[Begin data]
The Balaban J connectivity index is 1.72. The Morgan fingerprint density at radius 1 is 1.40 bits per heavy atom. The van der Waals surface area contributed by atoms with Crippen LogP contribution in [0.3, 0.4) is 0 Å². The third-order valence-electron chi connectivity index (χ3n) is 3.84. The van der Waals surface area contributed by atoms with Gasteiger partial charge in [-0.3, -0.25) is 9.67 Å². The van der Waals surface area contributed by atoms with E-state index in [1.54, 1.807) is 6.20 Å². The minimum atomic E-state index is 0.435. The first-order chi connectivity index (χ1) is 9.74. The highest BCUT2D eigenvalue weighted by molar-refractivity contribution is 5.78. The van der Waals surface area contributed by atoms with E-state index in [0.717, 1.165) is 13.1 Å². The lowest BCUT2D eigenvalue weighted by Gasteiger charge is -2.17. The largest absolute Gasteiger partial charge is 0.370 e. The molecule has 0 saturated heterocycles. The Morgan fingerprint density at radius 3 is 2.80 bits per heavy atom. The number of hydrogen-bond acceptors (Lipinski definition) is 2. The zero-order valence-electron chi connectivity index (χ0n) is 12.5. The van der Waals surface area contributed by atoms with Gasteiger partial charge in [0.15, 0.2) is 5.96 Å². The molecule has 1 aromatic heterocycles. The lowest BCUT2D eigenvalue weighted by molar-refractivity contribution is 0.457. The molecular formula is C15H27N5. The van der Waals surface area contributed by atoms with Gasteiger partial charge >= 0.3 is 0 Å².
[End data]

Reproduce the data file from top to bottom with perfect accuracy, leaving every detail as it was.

The Balaban J connectivity index is 1.72. The Morgan fingerprint density at radius 1 is 1.40 bits per heavy atom. The van der Waals surface area contributed by atoms with Crippen LogP contribution in [0.3, 0.4) is 0 Å². The third-order valence-electron chi connectivity index (χ3n) is 3.84. The van der Waals surface area contributed by atoms with Gasteiger partial charge in [-0.3, -0.25) is 9.67 Å². The van der Waals surface area contributed by atoms with E-state index in [1.54, 1.807) is 6.20 Å². The minimum atomic E-state index is 0.435. The first-order chi connectivity index (χ1) is 9.74. The highest BCUT2D eigenvalue weighted by molar-refractivity contribution is 5.78. The van der Waals surface area contributed by atoms with E-state index in [0.717, 1.165) is 13.1 Å². The lowest BCUT2D eigenvalue weighted by Gasteiger charge is -2.17. The largest absolute Gasteiger partial charge is 0.370 e. The molecule has 0 saturated heterocycles. The Morgan fingerprint density at radius 3 is 2.80 bits per heavy atom. The number of hydrogen-bond acceptors (Lipinski definition) is 2. The zero-order valence-electron chi connectivity index (χ0n) is 12.5. The van der Waals surface area contributed by atoms with Gasteiger partial charge in [0.15, 0.2) is 5.96 Å². The molecule has 1 aromatic heterocycles. The lowest BCUT2D eigenvalue weighted by molar-refractivity contribution is 0.457. The molecular formula is C15H27N5. The van der Waals surface area contributed by atoms with Gasteiger partial charge >= 0.3 is 0 Å².